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How Gulf Countries Can Ignite Their Startup Revolution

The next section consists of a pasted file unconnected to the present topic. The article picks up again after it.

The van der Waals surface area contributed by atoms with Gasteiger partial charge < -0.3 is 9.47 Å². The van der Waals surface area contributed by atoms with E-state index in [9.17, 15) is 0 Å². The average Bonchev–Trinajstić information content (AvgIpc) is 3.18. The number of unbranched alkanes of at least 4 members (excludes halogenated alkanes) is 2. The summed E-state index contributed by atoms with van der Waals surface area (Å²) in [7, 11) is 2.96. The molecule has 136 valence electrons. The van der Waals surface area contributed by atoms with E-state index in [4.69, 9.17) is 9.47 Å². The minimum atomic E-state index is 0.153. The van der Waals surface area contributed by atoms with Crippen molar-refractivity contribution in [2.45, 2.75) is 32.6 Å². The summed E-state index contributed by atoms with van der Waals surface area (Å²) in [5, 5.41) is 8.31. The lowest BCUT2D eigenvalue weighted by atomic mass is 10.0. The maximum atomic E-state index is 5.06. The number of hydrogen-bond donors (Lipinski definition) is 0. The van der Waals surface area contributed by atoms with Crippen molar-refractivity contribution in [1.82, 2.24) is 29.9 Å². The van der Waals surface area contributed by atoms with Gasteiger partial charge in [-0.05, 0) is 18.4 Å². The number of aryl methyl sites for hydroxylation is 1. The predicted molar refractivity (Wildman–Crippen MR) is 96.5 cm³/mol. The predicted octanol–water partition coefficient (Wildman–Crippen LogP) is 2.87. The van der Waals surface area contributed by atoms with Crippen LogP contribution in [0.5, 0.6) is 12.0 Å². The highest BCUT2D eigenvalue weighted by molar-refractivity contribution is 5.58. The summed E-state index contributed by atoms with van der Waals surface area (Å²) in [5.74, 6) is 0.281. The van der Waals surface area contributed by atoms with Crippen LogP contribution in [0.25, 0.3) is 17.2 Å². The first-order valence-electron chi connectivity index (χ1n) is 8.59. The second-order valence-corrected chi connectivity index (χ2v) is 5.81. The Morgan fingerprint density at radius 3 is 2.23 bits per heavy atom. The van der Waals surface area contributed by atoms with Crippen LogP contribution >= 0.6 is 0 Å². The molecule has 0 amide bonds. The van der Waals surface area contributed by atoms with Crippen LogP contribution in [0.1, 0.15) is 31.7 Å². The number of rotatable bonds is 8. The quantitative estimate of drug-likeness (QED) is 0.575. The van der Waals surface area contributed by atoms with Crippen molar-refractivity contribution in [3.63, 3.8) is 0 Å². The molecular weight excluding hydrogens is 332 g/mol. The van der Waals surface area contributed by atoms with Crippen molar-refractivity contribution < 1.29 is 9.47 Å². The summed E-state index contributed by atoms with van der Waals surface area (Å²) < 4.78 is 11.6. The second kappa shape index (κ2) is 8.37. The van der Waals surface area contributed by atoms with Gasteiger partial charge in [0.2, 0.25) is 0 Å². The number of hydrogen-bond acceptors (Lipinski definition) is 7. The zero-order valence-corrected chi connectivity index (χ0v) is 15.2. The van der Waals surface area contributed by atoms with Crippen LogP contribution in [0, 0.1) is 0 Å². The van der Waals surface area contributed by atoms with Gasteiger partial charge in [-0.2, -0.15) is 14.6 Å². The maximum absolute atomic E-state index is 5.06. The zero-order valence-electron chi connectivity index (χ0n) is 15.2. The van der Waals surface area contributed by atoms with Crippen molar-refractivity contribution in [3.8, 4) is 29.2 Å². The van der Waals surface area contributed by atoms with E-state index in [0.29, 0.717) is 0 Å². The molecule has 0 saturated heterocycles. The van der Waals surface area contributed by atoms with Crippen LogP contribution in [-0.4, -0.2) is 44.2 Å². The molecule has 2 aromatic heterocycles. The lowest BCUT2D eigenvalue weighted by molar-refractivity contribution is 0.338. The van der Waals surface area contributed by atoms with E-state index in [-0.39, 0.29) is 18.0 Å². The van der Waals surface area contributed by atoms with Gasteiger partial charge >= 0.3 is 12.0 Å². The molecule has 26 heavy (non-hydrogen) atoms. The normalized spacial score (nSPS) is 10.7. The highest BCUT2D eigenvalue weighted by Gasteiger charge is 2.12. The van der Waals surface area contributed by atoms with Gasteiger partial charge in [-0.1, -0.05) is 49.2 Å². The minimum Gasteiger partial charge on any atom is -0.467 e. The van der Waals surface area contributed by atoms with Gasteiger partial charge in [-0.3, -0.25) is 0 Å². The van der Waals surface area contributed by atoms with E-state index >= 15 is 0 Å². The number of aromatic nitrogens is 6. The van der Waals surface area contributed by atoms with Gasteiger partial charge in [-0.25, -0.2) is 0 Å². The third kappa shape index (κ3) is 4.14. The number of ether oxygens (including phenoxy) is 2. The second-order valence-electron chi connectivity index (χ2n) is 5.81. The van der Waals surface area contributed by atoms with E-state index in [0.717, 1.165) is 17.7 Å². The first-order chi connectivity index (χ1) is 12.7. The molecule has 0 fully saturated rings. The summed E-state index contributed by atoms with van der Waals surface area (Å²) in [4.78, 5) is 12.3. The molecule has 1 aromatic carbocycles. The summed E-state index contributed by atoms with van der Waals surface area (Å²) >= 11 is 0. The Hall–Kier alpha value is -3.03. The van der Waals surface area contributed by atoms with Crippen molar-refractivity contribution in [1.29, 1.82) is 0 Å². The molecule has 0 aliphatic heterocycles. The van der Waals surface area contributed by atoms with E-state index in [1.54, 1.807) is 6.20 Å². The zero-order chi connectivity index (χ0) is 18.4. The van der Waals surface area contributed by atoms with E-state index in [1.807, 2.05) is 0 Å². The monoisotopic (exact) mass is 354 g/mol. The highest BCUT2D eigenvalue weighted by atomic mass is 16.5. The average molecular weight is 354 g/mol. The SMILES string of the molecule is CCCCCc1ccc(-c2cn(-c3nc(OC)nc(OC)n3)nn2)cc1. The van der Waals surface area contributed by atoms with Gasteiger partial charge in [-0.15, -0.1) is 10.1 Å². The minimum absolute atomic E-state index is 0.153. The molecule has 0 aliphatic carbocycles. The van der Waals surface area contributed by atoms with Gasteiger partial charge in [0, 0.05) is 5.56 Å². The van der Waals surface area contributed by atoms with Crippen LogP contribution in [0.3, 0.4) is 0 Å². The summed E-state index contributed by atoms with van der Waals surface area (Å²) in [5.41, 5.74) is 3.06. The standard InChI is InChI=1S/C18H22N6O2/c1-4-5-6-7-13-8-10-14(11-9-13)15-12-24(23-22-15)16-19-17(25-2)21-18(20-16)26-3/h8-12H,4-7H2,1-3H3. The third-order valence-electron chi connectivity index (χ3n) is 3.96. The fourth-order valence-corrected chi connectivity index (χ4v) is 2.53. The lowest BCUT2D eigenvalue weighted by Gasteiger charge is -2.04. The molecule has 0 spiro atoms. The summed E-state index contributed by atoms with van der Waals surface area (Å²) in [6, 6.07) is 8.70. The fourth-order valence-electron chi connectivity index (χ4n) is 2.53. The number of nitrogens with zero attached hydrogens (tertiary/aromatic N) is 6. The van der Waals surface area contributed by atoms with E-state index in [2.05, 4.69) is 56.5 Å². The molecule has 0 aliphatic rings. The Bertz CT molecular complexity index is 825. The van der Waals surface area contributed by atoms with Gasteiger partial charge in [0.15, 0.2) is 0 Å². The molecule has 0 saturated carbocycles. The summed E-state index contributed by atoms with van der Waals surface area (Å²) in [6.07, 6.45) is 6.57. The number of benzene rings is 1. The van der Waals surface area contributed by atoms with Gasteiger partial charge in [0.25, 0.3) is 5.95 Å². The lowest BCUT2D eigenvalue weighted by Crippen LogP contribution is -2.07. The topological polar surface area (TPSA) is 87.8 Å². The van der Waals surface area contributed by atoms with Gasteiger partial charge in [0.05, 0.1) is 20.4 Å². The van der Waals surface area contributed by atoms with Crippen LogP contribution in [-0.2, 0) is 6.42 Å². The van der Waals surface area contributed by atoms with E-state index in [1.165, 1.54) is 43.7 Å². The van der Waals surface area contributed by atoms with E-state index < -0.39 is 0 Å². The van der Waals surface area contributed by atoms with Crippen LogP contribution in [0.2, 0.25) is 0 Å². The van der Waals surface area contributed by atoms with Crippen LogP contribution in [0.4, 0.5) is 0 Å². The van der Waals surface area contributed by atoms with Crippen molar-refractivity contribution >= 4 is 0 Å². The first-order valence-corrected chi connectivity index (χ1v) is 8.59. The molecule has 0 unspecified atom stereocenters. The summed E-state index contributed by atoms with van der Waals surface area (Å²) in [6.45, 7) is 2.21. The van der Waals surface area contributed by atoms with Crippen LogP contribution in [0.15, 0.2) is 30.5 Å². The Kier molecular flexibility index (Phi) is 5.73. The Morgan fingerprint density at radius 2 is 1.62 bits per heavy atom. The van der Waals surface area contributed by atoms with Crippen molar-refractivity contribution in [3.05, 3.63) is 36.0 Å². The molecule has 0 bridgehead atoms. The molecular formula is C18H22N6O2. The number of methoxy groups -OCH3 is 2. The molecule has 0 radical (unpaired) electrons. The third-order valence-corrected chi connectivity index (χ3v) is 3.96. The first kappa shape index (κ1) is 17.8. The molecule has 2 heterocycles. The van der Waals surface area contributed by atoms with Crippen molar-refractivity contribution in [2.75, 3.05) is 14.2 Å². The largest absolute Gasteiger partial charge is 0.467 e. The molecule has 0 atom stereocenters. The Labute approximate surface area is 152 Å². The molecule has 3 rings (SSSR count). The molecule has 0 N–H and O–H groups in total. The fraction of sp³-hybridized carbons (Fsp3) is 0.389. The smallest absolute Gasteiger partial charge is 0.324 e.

There is hardly a day that passes without a new major initiative, announcement or bold proclamation by the Gulf economies of United Arab Emirates, Kuwait, Oman, Qatar, Bahrain and Saudi Arabia to promote tech startups in the region. Be it incubators, investment funds or free zones, you name it and they have it. Gulf countries have been trying (without much success) for the last few years to develop a startup-fueled digital economy — primarily to create another engine for growth to offset the dependence on oil and gas. Secondly, to create more avenues for private-sector job creation for its citizens who are presently almost exclusively employed in the government sector.1-2 When we visualize an Internet economy, the obvious image that the mind conjures is Silicon Valley! With all the multi-billion dollar surpluses, you would be forgiven to believe that a Silicon Valley was around the corner or just waiting to happen. Even the names of many of the projects undertaken seem to be Silicon Valley-inspired. But far from that, Asian neighbors like China, India, Korea or even Indonesia seem to have a much more vibrant and dynamic startup scene.1-3So what exactly is holding up the Gulf startup revolution? First and foremost, to spark the fire of innovation you need a steady supply of quality engineers and entrepreneurs. Let’s start with the key ingredient — “engineering talent.” Engineers are the backbone of the Digital Revolution. Some of the most powerful Internet companies have been built by engineers, but that isn’t a rule etched in gold. Alibaba founder Jack Ma was an English teacher in his previous avatar. But it is simply not possible to develop globally competitive tech ventures without having top-notch engineering talent!

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